Putting the walk to their talk

Texas pastors traveled to Austin to support passage of bill protecting their right to say No._x009d_

Baptists have long been known for their fierce commitment to religious liberty, particularly their willingness to protect it when it is threatened. That legacy was on display last May when scores of Texas pastors—many of them Southern Baptists—traveled to the state capitol to support a measure drafted to protect pastors and their churches from the legal fall-out associated with the U.S. Supreme Court’s ruling on same-sex marriage.

It was the only piece of religious liberty legislation that received a passing vote in the 84th session of the Texas legislature. The Pastor Protection Act, hobbled by House leadership but passed by the Senate as SB 2065, was intended to bolster protections afforded pastors and churches in the U.S. Constitution and the Texas Religious Freedom and Restoration statute. But with the Supreme Court poised in May to strike down all bans on same-sex marriage, Texas clergy and legal advisors believed more needed to be done to protect those who would say “no” to LGBT activists.

Mike Weaver, pastor of Wild Ride Ministries in Harper, likened the role of pastors to that of the watchman on the wall in Ezekiel 33. He was among the pastors who traveled to Austin to register their support of the bill.

“If he sees trouble coming and doesn’t warn the people, their blood is on his hands. If he sees it and warns them, their blood is on their own hands,” Weaver said. “How can we see and know about so many issues and just sit by and watch? We’ve got what we’ve got because we’ve allowed it to happen by being disengaged.”

Cindy Asmussen, SBTC’s Texas Ethics and Religious Liberty Committee advisor, credits the pastors with the passage of SB 2065.

“The law protects Texas pastors, clergy, churches, religious organizations and their employees from being forced to solemnize, perform or celebrate a marriage that violates their religious beliefs,” Asmussen said.

In light of the Supreme Court’s June 26 decision legalizing same-sex marriage—handed down only two weeks after Gov. Greg Abbott signed SB 2065 into law—the Texas legislature was timely in an effort to forestall the many problems churches could face going forward.

Photographers and bakers in Oregon, Colorado and Washington have been sued for refusing to provide services for same-sex weddings, leaving evangelicals wondering what would happen if, when same-sex marriage was legalized nationwide, a pastor refused to perform the wedding or allow use of church facilities.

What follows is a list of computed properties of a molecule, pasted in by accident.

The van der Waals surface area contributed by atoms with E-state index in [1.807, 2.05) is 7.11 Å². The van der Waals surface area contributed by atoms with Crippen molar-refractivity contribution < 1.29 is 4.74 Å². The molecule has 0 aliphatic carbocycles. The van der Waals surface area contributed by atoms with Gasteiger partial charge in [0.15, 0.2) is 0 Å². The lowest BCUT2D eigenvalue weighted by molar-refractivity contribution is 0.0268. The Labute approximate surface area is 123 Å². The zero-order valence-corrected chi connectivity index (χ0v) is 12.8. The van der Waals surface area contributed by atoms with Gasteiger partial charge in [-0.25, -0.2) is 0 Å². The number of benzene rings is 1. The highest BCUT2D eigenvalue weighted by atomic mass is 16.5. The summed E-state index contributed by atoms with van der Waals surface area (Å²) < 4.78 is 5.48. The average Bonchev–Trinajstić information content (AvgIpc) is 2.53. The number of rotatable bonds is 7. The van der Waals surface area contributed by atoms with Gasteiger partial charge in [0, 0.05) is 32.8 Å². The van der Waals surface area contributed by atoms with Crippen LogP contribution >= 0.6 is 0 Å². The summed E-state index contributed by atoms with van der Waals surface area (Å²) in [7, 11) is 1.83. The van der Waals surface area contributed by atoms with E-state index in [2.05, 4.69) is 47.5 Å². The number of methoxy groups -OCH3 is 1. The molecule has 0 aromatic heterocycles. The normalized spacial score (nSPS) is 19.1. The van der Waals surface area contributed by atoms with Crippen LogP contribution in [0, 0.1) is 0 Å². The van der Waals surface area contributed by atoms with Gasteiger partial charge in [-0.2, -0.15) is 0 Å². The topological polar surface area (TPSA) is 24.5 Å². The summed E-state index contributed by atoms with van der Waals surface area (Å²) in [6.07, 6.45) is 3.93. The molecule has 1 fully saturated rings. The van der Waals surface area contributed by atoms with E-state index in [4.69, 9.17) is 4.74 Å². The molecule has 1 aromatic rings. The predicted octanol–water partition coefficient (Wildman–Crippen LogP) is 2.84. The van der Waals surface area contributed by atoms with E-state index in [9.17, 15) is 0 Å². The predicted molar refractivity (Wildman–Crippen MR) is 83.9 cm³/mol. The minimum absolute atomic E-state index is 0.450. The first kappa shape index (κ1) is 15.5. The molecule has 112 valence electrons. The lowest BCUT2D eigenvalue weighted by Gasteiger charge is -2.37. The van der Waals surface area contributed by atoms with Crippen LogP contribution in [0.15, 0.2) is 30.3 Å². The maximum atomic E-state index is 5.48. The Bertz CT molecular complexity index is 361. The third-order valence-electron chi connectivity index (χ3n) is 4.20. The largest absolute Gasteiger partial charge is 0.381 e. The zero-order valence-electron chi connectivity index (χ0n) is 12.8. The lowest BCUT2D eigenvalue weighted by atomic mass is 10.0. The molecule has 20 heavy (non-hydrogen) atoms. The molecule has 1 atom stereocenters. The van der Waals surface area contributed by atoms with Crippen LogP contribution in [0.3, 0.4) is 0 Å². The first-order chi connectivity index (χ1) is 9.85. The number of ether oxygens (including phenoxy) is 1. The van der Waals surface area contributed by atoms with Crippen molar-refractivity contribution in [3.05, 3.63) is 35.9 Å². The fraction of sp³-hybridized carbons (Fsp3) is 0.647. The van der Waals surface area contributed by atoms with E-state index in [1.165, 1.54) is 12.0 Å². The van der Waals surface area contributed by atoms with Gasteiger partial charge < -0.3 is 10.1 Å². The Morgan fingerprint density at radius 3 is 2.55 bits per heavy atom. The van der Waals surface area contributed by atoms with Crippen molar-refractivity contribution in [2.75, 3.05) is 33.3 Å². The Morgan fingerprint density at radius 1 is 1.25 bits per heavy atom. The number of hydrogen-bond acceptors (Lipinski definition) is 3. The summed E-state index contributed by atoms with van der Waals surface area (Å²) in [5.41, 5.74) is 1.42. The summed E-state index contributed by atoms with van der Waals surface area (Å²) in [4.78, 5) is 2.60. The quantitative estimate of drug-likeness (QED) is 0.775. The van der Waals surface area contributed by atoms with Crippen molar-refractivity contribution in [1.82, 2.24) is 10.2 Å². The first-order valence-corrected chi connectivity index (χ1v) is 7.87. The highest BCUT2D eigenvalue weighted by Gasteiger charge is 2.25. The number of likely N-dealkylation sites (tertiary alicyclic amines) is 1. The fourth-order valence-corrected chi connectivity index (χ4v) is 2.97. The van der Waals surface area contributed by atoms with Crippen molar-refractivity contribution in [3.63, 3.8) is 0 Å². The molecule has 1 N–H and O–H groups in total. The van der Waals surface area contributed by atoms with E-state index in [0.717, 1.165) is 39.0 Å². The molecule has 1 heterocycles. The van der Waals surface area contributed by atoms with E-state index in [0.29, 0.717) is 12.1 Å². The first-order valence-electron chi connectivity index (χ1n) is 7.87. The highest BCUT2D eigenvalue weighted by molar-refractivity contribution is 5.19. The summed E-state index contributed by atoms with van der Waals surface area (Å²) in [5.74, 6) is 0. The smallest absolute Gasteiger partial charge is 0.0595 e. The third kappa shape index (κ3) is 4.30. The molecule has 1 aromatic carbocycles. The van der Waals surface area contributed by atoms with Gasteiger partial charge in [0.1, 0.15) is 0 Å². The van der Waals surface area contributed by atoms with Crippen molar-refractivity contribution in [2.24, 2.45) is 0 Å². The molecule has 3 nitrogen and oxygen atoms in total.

Craig Etheredge, pastor of First Baptist Church in Colleyville, was one of almost 90 people who traveled to Austin in support of the House version of SB 2065 during the May 4 State Affairs Committee hearing. Only 10 people registered to oppose the bill.

“While this is a great step for the state of Texas, my sources in the Texas legislature expect the law to come under fire in the days to come,” he said. “It is important that the Christian community continue to clearly articulate the gospel message and God’s design for biblical marriage. God is the one that defines marriage, not the courts of men.”

Many pastors and their congregations are unsure of their role in the political process and how much they should attempt to influence government on its various levels. Within the Southern Baptist Convention political dialogue has shifted from the confrontational style of the Moral Majority, led by Virginia pastor Jerry Falwell, in the 1980s to the “convictional kindness” urged today by Russell Moore, president of the SBC Ethics and Religious Liberty Commission.

In a 2013 Wall Street Journal interview, Moore said, “We [Southern Baptists] are involved in the political process, but we must always be wary of being co-opted by it.” He reaffirmed his belief in traditional marriage, but added that it shouldn’t be a “culture war political issue.”

Etheredge urged involvement by those he knows, both in and out of his church, but especially other pastors.

“It is imperative that pastors be involved in the defense of religious freedom,” he said. “While we have the opportunity to vote, it is imperative that Christ followers vote for candidates that will represent godly values and morals in our country.”

Scott Sanford, a state representative and executive pastor for stewardship and operations at Cottonwood Creek Baptist Church in McKinney, said
pastors can play a role in educating their congregations as to who is running for office and where they stand on key issues. 

Pastors should host a meeting with candidates and elected officials at churches and “just talk,” he advised, cautioning them to open a dialogue instead of a gripe list.

That conversation, from which the pastors can glean helpful information to pass on to their church members, can open the channels of communication. Sanford said enough pastors, priests and bishops had established relationships with their legislators that when they spoke during the committee hearing, lawmakers listened.

The same influence was needed on other legislation, especially one Sanford authored offering legal protection for faith-based adoption agencies that refuse to facilitate adoption or foster care by same-sex couples. The legislation stalled, but he plans to reintroduce it in the next session.

Still more needs to be done, Sanford said, hopeful that lawmakers will address the conflict Christians face when they work as government employees. He knows from experience that the insight and influence of Texas pastors will be necessary on a continual basis.

TEXAN Correspondent
Rob Collingsworth
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